You can try this exercise with a regular phone camera too. Go to a place and write down all the details you experience.  Compose some pictures of what you think you are seeing, and experiencing.  Then, return to your writing space and look at those pictures again. Write about something that appears on the periphery of the pictures.  What’s going on behind your subject, or off to the side?  The less-obvious details that come to you as a surprise, the ones that recur in your imagination for reasons you don’t quite understand, are often wellsprings for personal essays and fiction. Virginia Woolf wrote about this most eloquently in her memoir, Moments of Being.  She writes that we spend a good part of every day not living consciously.  We eat, sleep, and work without paying much attention to what’s going on around us.  Then there are times, which she calls “Moments of Being,” when we are shocked out of our everyday complacency. She poses that the “job” of every writer is to learn how to identify metaphor in these heightened moments of experience.  Once identified, these moments are followed by the desire to explore the subject by writing about it, and then examining the experience. She believed that every writer has two selves.  The past self has sensory experiences, often without complete understanding.  The present self continually searches the past, interpreting, evaluating, and shaping the past into essays or stories.  This is the central impulse behind storytelling, both in fiction and nonfiction.

JN:  Wow, such really helpful tips!  And they apply equally well to all genres.  I know you write and teach poetry, as well as non-fiction and fiction, and it’s evident in the often lyrical quality of these essays.  Please share with us how your background as a poet informs your essays.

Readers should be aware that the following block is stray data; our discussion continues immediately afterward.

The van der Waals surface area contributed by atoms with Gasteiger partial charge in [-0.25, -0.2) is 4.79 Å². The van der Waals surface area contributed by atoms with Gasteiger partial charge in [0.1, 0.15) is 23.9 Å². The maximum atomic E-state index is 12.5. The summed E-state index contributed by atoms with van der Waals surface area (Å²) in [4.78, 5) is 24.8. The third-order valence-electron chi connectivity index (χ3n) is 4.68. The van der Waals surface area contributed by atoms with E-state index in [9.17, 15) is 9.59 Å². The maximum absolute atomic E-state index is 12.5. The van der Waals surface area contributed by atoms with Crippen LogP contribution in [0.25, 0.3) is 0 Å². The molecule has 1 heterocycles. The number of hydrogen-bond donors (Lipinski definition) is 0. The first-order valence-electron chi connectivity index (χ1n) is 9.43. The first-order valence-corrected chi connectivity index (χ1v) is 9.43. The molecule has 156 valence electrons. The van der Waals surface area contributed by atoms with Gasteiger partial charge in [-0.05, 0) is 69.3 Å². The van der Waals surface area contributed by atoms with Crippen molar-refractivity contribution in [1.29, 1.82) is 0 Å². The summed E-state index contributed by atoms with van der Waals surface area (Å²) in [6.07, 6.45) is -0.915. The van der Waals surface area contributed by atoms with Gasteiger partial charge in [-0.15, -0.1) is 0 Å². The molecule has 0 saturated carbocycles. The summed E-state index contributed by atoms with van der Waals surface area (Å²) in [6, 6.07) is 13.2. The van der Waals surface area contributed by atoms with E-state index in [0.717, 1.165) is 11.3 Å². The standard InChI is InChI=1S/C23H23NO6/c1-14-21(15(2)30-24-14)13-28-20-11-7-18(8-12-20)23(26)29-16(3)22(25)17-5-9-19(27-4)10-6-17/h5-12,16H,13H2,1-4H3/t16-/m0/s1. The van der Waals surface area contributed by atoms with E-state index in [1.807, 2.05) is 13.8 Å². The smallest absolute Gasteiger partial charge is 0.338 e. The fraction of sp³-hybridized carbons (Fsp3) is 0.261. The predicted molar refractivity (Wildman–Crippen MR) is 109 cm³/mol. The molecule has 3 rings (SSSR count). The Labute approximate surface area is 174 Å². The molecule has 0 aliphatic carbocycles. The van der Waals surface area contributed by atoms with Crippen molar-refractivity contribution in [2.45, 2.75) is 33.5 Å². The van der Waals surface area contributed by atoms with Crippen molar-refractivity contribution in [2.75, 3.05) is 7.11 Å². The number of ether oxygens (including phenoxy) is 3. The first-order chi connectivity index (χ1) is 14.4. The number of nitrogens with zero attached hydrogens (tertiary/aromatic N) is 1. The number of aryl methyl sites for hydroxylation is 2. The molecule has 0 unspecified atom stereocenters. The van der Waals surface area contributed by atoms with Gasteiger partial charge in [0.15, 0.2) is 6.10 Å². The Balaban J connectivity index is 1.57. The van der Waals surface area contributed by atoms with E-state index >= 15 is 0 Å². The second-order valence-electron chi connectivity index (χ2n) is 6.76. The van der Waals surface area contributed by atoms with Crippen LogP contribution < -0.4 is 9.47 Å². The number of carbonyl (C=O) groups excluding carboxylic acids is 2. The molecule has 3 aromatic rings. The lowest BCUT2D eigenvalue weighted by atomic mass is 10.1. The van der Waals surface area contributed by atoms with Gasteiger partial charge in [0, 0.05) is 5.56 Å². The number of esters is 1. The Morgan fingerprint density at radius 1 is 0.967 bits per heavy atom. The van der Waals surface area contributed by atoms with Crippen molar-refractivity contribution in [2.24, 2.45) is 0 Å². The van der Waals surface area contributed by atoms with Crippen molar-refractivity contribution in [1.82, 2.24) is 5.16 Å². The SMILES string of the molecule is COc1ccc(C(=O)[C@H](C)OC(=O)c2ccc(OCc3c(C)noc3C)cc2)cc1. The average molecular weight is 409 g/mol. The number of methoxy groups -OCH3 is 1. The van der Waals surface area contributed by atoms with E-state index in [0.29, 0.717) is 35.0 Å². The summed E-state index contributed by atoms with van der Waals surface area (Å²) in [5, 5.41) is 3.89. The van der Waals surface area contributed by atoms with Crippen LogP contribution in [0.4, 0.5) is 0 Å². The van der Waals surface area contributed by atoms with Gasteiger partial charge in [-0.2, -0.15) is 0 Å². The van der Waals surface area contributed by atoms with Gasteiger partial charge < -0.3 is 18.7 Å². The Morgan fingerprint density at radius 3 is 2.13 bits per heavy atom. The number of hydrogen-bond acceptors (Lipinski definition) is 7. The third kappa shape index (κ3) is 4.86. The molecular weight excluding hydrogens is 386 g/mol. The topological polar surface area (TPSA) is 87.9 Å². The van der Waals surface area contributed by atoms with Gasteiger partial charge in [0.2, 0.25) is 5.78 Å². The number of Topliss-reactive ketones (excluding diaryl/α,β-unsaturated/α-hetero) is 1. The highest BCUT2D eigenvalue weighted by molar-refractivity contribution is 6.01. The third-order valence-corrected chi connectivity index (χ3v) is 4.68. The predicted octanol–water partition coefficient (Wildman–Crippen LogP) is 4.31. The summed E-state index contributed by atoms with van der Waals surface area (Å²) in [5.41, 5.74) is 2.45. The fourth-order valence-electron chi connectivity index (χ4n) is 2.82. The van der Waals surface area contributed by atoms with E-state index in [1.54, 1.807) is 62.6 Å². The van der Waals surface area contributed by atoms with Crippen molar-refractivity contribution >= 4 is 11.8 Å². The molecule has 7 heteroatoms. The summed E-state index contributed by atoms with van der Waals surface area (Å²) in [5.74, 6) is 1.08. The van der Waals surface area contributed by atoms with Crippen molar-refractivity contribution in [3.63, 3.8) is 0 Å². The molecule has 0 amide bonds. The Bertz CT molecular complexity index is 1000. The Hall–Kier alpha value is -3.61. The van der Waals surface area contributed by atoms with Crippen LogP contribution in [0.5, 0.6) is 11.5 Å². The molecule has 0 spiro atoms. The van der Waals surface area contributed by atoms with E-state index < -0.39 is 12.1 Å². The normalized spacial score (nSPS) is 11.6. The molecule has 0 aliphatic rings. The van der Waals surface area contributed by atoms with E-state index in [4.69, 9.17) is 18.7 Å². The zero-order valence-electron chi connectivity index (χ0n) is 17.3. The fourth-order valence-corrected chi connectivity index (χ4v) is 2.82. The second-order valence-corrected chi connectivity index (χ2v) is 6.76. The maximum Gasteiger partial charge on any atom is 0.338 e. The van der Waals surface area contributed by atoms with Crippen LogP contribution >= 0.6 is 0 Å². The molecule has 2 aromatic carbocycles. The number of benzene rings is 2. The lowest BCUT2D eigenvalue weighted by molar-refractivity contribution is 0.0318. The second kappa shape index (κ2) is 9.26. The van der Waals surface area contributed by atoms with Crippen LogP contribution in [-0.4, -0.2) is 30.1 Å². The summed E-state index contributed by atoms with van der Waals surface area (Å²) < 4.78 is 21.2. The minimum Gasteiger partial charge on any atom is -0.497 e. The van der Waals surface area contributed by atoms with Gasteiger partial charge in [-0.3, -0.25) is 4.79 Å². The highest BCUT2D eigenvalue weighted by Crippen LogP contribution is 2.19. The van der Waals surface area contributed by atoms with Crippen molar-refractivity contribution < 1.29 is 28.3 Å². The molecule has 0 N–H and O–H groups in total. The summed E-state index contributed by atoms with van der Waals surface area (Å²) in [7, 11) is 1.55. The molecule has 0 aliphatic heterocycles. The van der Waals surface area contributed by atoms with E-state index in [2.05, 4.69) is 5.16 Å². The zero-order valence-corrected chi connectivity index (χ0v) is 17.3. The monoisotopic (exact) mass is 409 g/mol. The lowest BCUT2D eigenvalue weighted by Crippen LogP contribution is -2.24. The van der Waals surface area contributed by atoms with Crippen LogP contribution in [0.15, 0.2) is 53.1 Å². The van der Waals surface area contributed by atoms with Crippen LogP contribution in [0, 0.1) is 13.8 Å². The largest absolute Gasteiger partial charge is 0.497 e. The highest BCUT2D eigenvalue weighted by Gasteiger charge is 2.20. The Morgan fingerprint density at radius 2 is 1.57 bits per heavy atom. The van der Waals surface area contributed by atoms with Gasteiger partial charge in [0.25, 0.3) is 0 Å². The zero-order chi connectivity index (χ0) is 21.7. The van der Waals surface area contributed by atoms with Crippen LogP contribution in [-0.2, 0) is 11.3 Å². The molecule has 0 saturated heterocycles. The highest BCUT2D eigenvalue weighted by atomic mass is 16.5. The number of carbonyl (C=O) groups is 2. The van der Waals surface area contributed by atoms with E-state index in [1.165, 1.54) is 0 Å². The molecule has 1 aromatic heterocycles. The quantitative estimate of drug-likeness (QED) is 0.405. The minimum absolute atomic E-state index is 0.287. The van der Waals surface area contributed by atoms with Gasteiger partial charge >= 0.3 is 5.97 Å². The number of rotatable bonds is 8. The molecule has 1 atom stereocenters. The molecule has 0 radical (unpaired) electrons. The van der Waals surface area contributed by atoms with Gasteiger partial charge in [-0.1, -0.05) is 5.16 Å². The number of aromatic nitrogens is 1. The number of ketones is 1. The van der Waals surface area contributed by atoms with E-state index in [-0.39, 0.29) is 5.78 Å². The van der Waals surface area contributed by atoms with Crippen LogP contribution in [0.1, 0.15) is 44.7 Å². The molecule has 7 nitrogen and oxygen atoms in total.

ST:  Poetry was the first literary form I studied when I was an undergraduate, so whenever I return to this form I feel a sense of familiarity, and safety.  Often, when I’m trying to explore a new topic for an essay that feels large and unwieldy, I’ll write it out as a poem first.  The use of lyric strategies—the turning of the line, the concentration on word selection, the juxtaposition of images—de-emphasizes the sequential and linear, and allows me to get to the emotional center of my material sooner.  Once I find the emotional core of what I’m exploring, I can de-lineate the original draft or expand upon it in a more linear way.  Or, sometimes, the lyric structure remains.  I just develop the poem into a long-form essay. 

Also, in general, I’ve come to think that the essay form has much more in common with poetry than it does with fiction.  I believe this to be the case because the roots of the essay are lyric.  For instance, the Japanese writer and Buddhist monk, Kenko, who was writing in the 13th century, used a random mode of composition known as zuihitsu, which translates as “follow the brush.”  He, and his counterparts, were downright suspicious of narrative forms because they believed that formlessness was more sincere.  Once something was put into a linear, narrative form it was no longer the truth.  So Kenko’s essays skip from subject to subject, without any obvious links.  Today’s lyric essay, which is basically an extended lyric poem, relies upon those same lyric brushstrokes, the same density of language, the same use of compression as a poem requires.